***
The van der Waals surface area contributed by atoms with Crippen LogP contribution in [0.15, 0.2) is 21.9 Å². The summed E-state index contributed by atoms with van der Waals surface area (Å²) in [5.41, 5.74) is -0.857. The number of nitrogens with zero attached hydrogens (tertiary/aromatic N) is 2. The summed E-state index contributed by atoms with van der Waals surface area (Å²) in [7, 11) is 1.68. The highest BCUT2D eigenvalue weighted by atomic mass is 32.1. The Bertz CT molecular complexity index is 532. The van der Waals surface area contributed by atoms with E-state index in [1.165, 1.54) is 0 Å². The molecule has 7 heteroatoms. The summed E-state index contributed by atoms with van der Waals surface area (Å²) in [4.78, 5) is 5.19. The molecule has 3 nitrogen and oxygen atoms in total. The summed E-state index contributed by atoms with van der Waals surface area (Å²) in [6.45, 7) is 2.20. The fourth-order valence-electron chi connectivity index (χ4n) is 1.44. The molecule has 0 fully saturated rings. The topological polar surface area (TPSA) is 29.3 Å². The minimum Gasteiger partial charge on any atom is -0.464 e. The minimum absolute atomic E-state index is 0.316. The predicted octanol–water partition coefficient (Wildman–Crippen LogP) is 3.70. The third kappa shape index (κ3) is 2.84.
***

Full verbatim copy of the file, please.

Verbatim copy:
The van der Waals surface area contributed by atoms with Crippen LogP contribution in [0.15, 0.2) is 21.9 Å². The summed E-state index contributed by atoms with van der Waals surface area (Å²) in [5.41, 5.74) is -0.857. The number of nitrogens with zero attached hydrogens (tertiary/aromatic N) is 2. The summed E-state index contributed by atoms with van der Waals surface area (Å²) in [7, 11) is 1.68. The highest BCUT2D eigenvalue weighted by atomic mass is 32.1. The Bertz CT molecular complexity index is 532. The van der Waals surface area contributed by atoms with E-state index in [1.165, 1.54) is 0 Å². The molecule has 7 heteroatoms. The summed E-state index contributed by atoms with van der Waals surface area (Å²) in [4.78, 5) is 5.19. The molecule has 3 nitrogen and oxygen atoms in total. The summed E-state index contributed by atoms with van der Waals surface area (Å²) in [6.45, 7) is 2.20. The fourth-order valence-electron chi connectivity index (χ4n) is 1.44. The molecule has 0 fully saturated rings. The topological polar surface area (TPSA) is 29.3 Å². The minimum Gasteiger partial charge on any atom is -0.464 e. The minimum absolute atomic E-state index is 0.316. The predicted octanol–water partition coefficient (Wildman–Crippen LogP) is 3.70. The third kappa shape index (κ3) is 2.84.